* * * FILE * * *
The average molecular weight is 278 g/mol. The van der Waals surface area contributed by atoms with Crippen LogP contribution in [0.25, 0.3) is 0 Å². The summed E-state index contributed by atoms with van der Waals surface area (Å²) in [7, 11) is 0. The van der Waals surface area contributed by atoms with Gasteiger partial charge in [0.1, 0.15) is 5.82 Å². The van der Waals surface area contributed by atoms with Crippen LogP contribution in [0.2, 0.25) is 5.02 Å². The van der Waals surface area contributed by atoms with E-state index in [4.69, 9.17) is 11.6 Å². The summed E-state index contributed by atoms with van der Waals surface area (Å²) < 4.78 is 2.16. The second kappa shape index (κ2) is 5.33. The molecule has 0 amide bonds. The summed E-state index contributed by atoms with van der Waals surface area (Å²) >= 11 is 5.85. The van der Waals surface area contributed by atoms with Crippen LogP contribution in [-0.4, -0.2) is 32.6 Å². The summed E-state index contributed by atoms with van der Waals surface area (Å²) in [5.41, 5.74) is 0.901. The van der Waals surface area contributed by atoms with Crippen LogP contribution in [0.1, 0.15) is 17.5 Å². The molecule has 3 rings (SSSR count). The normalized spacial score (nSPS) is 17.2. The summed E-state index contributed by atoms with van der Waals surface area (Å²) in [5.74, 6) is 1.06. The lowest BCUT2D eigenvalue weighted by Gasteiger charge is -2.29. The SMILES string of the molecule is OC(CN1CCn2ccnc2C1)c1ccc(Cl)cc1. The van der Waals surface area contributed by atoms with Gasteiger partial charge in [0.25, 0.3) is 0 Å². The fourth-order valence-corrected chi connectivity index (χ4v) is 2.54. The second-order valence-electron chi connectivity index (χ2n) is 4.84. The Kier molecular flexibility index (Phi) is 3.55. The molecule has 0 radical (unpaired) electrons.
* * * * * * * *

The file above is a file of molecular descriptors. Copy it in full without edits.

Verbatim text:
The average molecular weight is 278 g/mol. The van der Waals surface area contributed by atoms with Crippen LogP contribution in [0.25, 0.3) is 0 Å². The summed E-state index contributed by atoms with van der Waals surface area (Å²) in [7, 11) is 0. The van der Waals surface area contributed by atoms with Gasteiger partial charge in [0.1, 0.15) is 5.82 Å². The van der Waals surface area contributed by atoms with Crippen LogP contribution in [0.2, 0.25) is 5.02 Å². The van der Waals surface area contributed by atoms with E-state index in [4.69, 9.17) is 11.6 Å². The summed E-state index contributed by atoms with van der Waals surface area (Å²) < 4.78 is 2.16. The second kappa shape index (κ2) is 5.33. The molecule has 0 amide bonds. The summed E-state index contributed by atoms with van der Waals surface area (Å²) >= 11 is 5.85. The van der Waals surface area contributed by atoms with Crippen LogP contribution in [-0.4, -0.2) is 32.6 Å². The summed E-state index contributed by atoms with van der Waals surface area (Å²) in [5.41, 5.74) is 0.901. The van der Waals surface area contributed by atoms with Crippen LogP contribution in [0.1, 0.15) is 17.5 Å². The molecule has 3 rings (SSSR count). The normalized spacial score (nSPS) is 17.2. The summed E-state index contributed by atoms with van der Waals surface area (Å²) in [5.74, 6) is 1.06. The lowest BCUT2D eigenvalue weighted by Gasteiger charge is -2.29. The SMILES string of the molecule is OC(CN1CCn2ccnc2C1)c1ccc(Cl)cc1. The van der Waals surface area contributed by atoms with Gasteiger partial charge in [0.25, 0.3) is 0 Å². The fourth-order valence-corrected chi connectivity index (χ4v) is 2.54. The second-order valence-electron chi connectivity index (χ2n) is 4.84. The Kier molecular flexibility index (Phi) is 3.55. The molecule has 0 radical (unpaired) electrons.